Matter of Belnord Realty Assoc., L.P. v New York State Div. of Hous. & Community Renewal
2007 NY Slip Op 02806 [39 AD3d 226]
April 3, 2007
Appellate Division, First Department
Published by New York State Law Reporting Bureau pursuant to Judiciary Law § 431.
As corrected through Wednesday, June 6, 2007
Matter of Belnord Realty Assoc. L.P.v New York State Div. of Hous. & Community Renewal
In the Matter of Belnord Realty Associates, L.P., Appellant,
New York State Division of Housing and Community Renewal, Respondent, and Darryl Romanoff, Intervenor-Respondent.
—[*1] Belkin Burden Wenig & Goldman, LLP, New York (Magda L. Cruz of counsel), for appellant.
David B. Cabrera, New York (Mark L. Tyler of counsel), for Division of Housing and Community Renewal, respondent.
Kucker & Bruh, New York (Patrick K. Munson of counsel), for Darryl Romanoff, respondent.
Judgment, Supreme Court, New York County (Edward H. Lehner, J.), entered April 19, 2006, which dismissed the petition brought pursuant to CPLR article 78 to annul the determinations of respondent Division of Housing and Community Renewal (DHCR) revoking the order deeming petitioner eligible for a maximum base rent (MBR) increase for the 2002-2003 cycle, and recalculating the rent of tenant Amalie Zahler in accordance with such order of revocation, unanimously affirmed, without costs.
It was within the broad authority of respondent DHCR to determine whether the proof offered by petitioner bearing upon its purported correction of Code violations was sufficient to demonstrate that it had timely corrected all rent-impairing violations and 80% of all other violations (see Matter of Brusco W. 78th St. Assoc. v State of N.Y. Div. of Hous. & Community Renewal, 281 AD2d 165 ). DHCR's determination that petitioner's proof was insufficient was not irrational (see id.). Petitioner relied solely upon the conclusory affidavit of an engineer, from which it was impossible to discern when the violations in question had been corrected. As such, it was impossible to determine whether the violations had been corrected six months before the effective date for the MBR cycle at issue, as is required under the statute and regulations. While petitioner claims that it was DHCR's "practice" to accept affidavits from engineers that did not specify the dates on which repairs had been made, the governing statute and regulations mandate that an owner certify that violations have been corrected six months prior to the MBR effective date. We also note that an issue had been raised as to the timeliness of the correction of the violations.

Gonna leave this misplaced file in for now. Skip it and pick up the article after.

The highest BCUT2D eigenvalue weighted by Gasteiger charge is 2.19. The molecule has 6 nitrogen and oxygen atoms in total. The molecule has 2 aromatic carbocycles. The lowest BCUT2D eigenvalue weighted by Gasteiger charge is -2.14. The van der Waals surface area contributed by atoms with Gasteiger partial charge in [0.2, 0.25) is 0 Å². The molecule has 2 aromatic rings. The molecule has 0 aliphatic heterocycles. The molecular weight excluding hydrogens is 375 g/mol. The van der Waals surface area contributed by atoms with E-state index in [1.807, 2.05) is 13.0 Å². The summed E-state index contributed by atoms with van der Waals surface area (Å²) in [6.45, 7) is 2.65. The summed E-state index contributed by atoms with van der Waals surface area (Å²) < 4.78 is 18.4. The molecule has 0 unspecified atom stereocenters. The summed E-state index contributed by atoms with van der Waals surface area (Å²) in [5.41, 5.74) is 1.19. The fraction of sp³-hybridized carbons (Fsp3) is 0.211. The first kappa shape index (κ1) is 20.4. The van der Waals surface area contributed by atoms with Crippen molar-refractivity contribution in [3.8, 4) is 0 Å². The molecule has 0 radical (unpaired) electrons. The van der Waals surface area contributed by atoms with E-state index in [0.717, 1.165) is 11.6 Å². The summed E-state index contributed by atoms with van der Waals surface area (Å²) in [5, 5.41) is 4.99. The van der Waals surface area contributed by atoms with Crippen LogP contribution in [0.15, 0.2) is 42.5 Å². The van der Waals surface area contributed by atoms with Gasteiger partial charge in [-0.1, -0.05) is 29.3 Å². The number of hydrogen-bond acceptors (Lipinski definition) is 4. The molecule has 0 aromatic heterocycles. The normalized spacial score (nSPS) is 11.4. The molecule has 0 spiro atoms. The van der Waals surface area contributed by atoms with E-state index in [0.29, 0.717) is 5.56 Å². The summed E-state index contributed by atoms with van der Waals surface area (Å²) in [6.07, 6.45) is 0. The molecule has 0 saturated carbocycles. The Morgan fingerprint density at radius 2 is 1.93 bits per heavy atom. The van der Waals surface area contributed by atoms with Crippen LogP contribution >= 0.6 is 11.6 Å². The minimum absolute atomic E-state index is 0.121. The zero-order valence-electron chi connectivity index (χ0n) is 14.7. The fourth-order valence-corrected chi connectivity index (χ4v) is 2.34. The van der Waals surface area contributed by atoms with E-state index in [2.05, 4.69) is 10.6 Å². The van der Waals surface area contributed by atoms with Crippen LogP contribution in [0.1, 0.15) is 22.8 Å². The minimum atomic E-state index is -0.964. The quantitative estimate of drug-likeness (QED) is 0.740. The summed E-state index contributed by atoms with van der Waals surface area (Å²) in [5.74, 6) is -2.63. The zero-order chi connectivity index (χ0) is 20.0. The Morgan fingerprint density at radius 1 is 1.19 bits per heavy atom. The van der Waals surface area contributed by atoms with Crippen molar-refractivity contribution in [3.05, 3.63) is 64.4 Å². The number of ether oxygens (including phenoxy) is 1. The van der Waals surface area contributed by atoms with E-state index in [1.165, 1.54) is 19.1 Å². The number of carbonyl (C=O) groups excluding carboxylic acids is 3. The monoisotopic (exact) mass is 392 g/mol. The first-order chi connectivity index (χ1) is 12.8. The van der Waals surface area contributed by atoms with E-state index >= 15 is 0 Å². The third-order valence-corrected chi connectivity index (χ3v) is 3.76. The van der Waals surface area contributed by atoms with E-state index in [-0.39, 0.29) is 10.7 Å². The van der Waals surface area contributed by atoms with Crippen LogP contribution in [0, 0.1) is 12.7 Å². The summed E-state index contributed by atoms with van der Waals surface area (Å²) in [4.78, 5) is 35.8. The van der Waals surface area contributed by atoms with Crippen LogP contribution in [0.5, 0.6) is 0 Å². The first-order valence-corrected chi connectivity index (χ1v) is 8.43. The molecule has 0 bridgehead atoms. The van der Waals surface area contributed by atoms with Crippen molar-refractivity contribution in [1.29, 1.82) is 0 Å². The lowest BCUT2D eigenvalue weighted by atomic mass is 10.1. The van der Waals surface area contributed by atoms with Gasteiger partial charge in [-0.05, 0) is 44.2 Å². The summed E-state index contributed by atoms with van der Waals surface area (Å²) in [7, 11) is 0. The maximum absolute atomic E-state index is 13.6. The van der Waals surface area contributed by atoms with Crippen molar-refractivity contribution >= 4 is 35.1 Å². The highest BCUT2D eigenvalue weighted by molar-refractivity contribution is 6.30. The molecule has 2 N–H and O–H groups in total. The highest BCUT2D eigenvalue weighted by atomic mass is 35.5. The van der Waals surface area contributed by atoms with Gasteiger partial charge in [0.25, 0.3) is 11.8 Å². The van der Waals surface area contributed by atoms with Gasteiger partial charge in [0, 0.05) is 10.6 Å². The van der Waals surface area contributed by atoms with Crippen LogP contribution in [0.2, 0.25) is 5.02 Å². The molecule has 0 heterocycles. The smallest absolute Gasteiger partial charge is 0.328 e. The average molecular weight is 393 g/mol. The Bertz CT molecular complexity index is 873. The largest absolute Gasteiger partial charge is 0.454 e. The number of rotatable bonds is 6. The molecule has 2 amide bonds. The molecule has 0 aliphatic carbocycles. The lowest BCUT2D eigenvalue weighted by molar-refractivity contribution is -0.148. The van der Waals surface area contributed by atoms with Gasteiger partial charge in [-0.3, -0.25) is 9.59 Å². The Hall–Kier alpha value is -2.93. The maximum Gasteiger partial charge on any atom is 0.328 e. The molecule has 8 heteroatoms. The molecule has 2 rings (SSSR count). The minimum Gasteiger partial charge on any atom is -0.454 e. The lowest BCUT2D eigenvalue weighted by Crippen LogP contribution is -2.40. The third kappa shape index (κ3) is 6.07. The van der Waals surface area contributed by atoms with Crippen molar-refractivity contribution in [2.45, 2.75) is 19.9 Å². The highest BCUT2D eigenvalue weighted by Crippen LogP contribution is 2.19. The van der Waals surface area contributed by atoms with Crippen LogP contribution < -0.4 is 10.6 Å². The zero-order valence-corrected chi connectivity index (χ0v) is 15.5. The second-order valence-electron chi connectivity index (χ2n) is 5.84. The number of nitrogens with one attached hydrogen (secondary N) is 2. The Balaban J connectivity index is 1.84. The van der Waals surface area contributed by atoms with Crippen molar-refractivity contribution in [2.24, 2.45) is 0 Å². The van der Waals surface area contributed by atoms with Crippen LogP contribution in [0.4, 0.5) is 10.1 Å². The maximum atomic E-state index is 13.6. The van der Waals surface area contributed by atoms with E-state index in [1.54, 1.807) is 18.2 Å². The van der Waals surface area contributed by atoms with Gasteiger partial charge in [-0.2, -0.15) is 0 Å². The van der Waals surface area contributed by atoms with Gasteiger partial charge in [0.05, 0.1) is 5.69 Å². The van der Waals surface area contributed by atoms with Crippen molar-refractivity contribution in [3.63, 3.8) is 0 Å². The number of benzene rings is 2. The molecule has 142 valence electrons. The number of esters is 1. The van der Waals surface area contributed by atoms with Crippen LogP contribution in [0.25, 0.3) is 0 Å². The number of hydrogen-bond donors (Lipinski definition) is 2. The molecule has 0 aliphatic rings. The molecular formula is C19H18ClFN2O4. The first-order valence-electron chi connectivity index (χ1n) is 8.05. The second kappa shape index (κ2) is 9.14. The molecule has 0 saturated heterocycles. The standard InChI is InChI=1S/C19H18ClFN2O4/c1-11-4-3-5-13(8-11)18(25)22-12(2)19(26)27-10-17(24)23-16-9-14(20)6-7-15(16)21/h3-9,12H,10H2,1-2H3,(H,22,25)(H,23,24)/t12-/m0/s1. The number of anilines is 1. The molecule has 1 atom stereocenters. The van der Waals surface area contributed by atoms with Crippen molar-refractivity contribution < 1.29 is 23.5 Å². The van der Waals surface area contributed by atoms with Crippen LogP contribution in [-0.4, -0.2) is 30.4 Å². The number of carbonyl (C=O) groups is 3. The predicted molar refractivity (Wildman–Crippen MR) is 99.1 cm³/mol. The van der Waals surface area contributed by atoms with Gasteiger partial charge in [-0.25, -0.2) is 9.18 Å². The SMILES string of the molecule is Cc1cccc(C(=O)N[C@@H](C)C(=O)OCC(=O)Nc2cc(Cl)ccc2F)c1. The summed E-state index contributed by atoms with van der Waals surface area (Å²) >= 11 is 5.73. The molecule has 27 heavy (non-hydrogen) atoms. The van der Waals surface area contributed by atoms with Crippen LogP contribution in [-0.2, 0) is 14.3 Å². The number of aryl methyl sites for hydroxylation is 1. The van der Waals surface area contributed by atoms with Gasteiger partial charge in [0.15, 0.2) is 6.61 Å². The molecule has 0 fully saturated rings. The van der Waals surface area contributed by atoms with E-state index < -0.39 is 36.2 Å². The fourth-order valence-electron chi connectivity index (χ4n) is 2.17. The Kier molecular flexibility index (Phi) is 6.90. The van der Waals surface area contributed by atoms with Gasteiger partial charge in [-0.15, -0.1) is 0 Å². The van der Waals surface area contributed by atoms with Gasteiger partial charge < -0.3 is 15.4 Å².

That DHCR's MBR Unit may have issued a prior, unreviewed order of eligibility involving the subject building, based on a similar affidavit of the engineer, does not avail [*2]petitioner (see Matter of 1000 LLC v Calogero, 16 AD3d 106, 107 ; Matter of 251 W. 98th St. Owners v New York State Div. of Hous. & Community Renewal, 276 AD2d 265 ).
Petitioner's contention that it did not have an adequate opportunity to submit evidence is without support in the record.
Finally, petitioner was not deprived of due process because Zahler's petition for administrative review (PAR) was granted in part based on revocation of the order of eligibility for the 2002-2003 MBR. The logical consequence of the revocation was that rent would need to be recalculated for all rent-controlled tenants of the subject building. Petitioner was already on notice, by virtue of revocation of the order of eligibility, that it would need to refund excess rents. Due process did not require that it be separately notified that Zahler's rent was to be recalculated in accordance with the order.
We have considered petitioner's remaining arguments and find them unavailing. Concur—Andrias, J.P., Friedman, Marlow, Williams and Catterson, JJ.